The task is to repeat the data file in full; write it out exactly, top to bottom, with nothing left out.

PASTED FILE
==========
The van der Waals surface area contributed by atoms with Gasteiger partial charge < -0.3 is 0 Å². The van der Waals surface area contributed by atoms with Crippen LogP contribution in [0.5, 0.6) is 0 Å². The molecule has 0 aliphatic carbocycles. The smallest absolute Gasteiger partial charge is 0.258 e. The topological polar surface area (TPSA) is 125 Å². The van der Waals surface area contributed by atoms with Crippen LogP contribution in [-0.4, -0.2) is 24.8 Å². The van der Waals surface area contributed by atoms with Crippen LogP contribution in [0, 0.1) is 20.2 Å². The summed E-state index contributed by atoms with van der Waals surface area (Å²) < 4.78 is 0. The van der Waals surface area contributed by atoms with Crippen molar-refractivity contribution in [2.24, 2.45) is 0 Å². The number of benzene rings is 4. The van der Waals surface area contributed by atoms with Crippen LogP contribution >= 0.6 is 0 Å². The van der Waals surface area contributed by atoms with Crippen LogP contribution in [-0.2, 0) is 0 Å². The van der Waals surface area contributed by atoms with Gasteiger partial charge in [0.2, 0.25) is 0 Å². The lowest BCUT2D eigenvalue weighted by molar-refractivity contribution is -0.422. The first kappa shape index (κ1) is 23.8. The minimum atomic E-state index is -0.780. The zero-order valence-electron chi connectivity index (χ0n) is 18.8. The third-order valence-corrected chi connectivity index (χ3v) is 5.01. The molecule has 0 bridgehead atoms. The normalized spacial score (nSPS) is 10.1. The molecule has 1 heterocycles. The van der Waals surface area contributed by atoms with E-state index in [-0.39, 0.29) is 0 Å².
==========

The van der Waals surface area contributed by atoms with Gasteiger partial charge < -0.3 is 0 Å². The van der Waals surface area contributed by atoms with Crippen LogP contribution in [0.5, 0.6) is 0 Å². The molecule has 0 aliphatic carbocycles. The smallest absolute Gasteiger partial charge is 0.258 e. The topological polar surface area (TPSA) is 125 Å². The van der Waals surface area contributed by atoms with Crippen LogP contribution in [-0.4, -0.2) is 24.8 Å². The van der Waals surface area contributed by atoms with Crippen LogP contribution in [0, 0.1) is 20.2 Å². The summed E-state index contributed by atoms with van der Waals surface area (Å²) < 4.78 is 0. The van der Waals surface area contributed by atoms with Crippen molar-refractivity contribution in [2.24, 2.45) is 0 Å². The number of benzene rings is 4. The van der Waals surface area contributed by atoms with Crippen LogP contribution >= 0.6 is 0 Å². The van der Waals surface area contributed by atoms with Crippen LogP contribution in [-0.2, 0) is 0 Å². The van der Waals surface area contributed by atoms with Gasteiger partial charge in [0.2, 0.25) is 0 Å². The lowest BCUT2D eigenvalue weighted by molar-refractivity contribution is -0.422. The first kappa shape index (κ1) is 23.8. The minimum atomic E-state index is -0.780. The zero-order valence-electron chi connectivity index (χ0n) is 18.8. The third-order valence-corrected chi connectivity index (χ3v) is 5.01. The molecule has 0 bridgehead atoms. The normalized spacial score (nSPS) is 10.1. The molecule has 1 heterocycles. The van der Waals surface area contributed by atoms with E-state index in [-0.39, 0.29) is 0 Å².